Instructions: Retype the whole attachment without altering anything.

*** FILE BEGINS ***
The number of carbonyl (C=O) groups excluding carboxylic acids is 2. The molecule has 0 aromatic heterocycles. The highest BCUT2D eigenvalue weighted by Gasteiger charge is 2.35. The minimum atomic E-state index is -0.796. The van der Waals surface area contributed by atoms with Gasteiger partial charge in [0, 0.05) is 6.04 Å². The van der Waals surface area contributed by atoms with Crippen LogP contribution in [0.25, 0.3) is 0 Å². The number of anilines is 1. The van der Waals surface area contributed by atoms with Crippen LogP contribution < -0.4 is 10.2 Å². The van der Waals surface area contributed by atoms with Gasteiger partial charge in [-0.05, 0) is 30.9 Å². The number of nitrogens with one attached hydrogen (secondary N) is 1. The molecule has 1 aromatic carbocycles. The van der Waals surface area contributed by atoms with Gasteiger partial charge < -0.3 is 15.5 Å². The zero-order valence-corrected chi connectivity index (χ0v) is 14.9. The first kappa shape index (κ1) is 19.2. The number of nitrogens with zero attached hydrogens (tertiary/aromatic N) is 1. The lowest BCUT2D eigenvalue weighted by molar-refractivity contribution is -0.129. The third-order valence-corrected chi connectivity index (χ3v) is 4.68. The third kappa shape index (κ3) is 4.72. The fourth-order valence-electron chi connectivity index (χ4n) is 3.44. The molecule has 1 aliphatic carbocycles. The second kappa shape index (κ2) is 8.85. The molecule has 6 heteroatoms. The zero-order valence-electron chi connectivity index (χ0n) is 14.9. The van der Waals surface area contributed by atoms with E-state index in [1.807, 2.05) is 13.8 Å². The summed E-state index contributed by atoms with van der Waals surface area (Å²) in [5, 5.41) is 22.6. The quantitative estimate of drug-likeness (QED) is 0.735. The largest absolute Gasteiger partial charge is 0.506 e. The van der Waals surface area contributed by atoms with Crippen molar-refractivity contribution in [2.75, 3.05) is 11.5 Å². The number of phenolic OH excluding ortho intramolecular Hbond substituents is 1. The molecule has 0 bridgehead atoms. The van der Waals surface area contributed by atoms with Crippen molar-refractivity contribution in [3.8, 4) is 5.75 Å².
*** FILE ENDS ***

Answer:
The number of carbonyl (C=O) groups excluding carboxylic acids is 2. The molecule has 0 aromatic heterocycles. The highest BCUT2D eigenvalue weighted by Gasteiger charge is 2.35. The minimum atomic E-state index is -0.796. The van der Waals surface area contributed by atoms with Gasteiger partial charge in [0, 0.05) is 6.04 Å². The van der Waals surface area contributed by atoms with Crippen LogP contribution in [0.25, 0.3) is 0 Å². The number of anilines is 1. The van der Waals surface area contributed by atoms with Crippen LogP contribution < -0.4 is 10.2 Å². The van der Waals surface area contributed by atoms with Gasteiger partial charge in [-0.05, 0) is 30.9 Å². The number of nitrogens with one attached hydrogen (secondary N) is 1. The molecule has 1 aromatic carbocycles. The van der Waals surface area contributed by atoms with Gasteiger partial charge < -0.3 is 15.5 Å². The zero-order valence-corrected chi connectivity index (χ0v) is 14.9. The first kappa shape index (κ1) is 19.2. The number of nitrogens with zero attached hydrogens (tertiary/aromatic N) is 1. The lowest BCUT2D eigenvalue weighted by molar-refractivity contribution is -0.129. The third-order valence-corrected chi connectivity index (χ3v) is 4.68. The third kappa shape index (κ3) is 4.72. The fourth-order valence-electron chi connectivity index (χ4n) is 3.44. The molecule has 1 aliphatic carbocycles. The second kappa shape index (κ2) is 8.85. The molecule has 6 heteroatoms. The zero-order valence-electron chi connectivity index (χ0n) is 14.9. The van der Waals surface area contributed by atoms with E-state index in [1.807, 2.05) is 13.8 Å². The summed E-state index contributed by atoms with van der Waals surface area (Å²) in [5, 5.41) is 22.6. The quantitative estimate of drug-likeness (QED) is 0.735. The largest absolute Gasteiger partial charge is 0.506 e. The van der Waals surface area contributed by atoms with Crippen molar-refractivity contribution in [2.75, 3.05) is 11.5 Å². The number of phenolic OH excluding ortho intramolecular Hbond substituents is 1. The molecule has 0 bridgehead atoms. The van der Waals surface area contributed by atoms with Crippen molar-refractivity contribution in [3.8, 4) is 5.75 Å².